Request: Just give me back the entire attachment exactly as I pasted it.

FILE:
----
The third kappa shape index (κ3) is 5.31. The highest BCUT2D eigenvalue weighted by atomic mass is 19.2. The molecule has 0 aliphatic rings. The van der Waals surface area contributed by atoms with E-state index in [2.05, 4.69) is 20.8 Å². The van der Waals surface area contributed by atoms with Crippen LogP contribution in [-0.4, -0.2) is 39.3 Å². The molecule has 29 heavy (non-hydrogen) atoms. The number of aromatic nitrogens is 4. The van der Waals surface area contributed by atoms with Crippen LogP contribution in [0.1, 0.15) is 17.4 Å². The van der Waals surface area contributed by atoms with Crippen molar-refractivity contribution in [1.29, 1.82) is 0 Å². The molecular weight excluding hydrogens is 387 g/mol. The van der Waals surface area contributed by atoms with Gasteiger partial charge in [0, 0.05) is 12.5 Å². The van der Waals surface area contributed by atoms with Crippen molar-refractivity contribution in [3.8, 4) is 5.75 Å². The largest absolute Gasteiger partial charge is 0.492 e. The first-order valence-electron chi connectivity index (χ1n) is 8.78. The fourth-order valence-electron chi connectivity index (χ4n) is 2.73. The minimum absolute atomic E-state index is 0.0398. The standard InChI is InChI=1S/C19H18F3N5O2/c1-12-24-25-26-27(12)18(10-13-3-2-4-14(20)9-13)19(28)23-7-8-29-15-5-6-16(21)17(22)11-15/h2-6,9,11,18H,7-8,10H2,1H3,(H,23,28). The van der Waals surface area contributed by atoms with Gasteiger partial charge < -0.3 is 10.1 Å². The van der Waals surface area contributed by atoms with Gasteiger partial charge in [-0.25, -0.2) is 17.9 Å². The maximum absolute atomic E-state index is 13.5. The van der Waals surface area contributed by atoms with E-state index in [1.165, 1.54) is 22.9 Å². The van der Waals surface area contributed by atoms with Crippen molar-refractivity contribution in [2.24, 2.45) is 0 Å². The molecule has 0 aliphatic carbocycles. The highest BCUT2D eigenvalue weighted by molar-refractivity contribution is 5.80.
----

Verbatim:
The third kappa shape index (κ3) is 5.31. The highest BCUT2D eigenvalue weighted by atomic mass is 19.2. The molecule has 0 aliphatic rings. The van der Waals surface area contributed by atoms with E-state index in [2.05, 4.69) is 20.8 Å². The van der Waals surface area contributed by atoms with Crippen LogP contribution in [-0.4, -0.2) is 39.3 Å². The molecule has 29 heavy (non-hydrogen) atoms. The number of aromatic nitrogens is 4. The van der Waals surface area contributed by atoms with Crippen LogP contribution in [0.1, 0.15) is 17.4 Å². The van der Waals surface area contributed by atoms with Crippen molar-refractivity contribution in [1.29, 1.82) is 0 Å². The molecular weight excluding hydrogens is 387 g/mol. The van der Waals surface area contributed by atoms with Gasteiger partial charge in [0, 0.05) is 12.5 Å². The van der Waals surface area contributed by atoms with Crippen molar-refractivity contribution in [3.8, 4) is 5.75 Å². The largest absolute Gasteiger partial charge is 0.492 e. The first-order valence-electron chi connectivity index (χ1n) is 8.78. The fourth-order valence-electron chi connectivity index (χ4n) is 2.73. The minimum absolute atomic E-state index is 0.0398. The standard InChI is InChI=1S/C19H18F3N5O2/c1-12-24-25-26-27(12)18(10-13-3-2-4-14(20)9-13)19(28)23-7-8-29-15-5-6-16(21)17(22)11-15/h2-6,9,11,18H,7-8,10H2,1H3,(H,23,28). The van der Waals surface area contributed by atoms with Gasteiger partial charge < -0.3 is 10.1 Å². The van der Waals surface area contributed by atoms with Gasteiger partial charge in [-0.25, -0.2) is 17.9 Å². The maximum absolute atomic E-state index is 13.5. The van der Waals surface area contributed by atoms with E-state index in [1.165, 1.54) is 22.9 Å². The van der Waals surface area contributed by atoms with Crippen molar-refractivity contribution in [2.24, 2.45) is 0 Å². The molecule has 0 aliphatic carbocycles. The highest BCUT2D eigenvalue weighted by molar-refractivity contribution is 5.80.